Following the announcement by the UK Government that it will take 20 Hawk trainer aircraft and place options for another 24 aircraft, Rolls-Royce Turbomeca (RRTM) today announced potential business worth more than £160 million over the life of the programme.
The Hawk will be powered by the latest variant of the Adour engine, the Mk951, which is currently undergoing flight trials in South Africa. The engines for the UK order will be assembled at the Rolls-Royce facility in Bristol, UK.
‘This is a significant win,’ said Colin Green, President – Defence Aerospace, Rolls-Royce. ‘The UK Government’s confidence in the Adour-powered Hawk sends a strong signal to prospective customers that this is the optimal combination for 21st century training requirements.’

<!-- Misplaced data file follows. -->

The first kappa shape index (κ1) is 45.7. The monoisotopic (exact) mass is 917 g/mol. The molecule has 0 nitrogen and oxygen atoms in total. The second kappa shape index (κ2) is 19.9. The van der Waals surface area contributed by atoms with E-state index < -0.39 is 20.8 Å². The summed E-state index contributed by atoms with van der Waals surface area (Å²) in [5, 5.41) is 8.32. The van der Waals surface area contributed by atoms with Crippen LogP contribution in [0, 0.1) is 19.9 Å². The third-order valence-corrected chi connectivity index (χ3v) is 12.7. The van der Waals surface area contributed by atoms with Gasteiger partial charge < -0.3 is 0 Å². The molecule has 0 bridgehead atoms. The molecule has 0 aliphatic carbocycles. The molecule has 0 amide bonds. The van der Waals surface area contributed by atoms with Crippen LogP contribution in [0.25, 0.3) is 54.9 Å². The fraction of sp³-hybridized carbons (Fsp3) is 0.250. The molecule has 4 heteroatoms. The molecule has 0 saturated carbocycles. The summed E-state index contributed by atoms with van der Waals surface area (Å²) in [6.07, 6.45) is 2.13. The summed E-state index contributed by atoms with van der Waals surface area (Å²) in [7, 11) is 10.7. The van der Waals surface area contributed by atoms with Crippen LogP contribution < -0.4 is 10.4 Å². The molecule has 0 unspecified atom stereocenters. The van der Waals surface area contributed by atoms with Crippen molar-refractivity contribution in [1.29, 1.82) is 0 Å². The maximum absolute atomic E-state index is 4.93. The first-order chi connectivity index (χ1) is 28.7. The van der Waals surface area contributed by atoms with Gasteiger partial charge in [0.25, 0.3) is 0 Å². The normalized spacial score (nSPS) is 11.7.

The new generation Adour Mk951 was launched in response to customer requirements to increase mission capability while simultaneously reducing operating costs.
According to Rolls-Royce, the engine can increase thrust from 6,000lb to 6,500lb; incorporates a more reliable Full Authority Digital Engine Control (FADEC) system; and increases the overhaul life of the engine from 2000 to 4000 hours.
Developed by Rolls-Royce and Turbomeca, the Adour Mk951 is designed to power derivatives of the Hawk and Goshawk T45 from 2005 onwards. South Africa is the launch customer for the Adour Mk951-powered Hawk Lead In Fighter Trainer (LIFT) and has ordered 24 aircraft.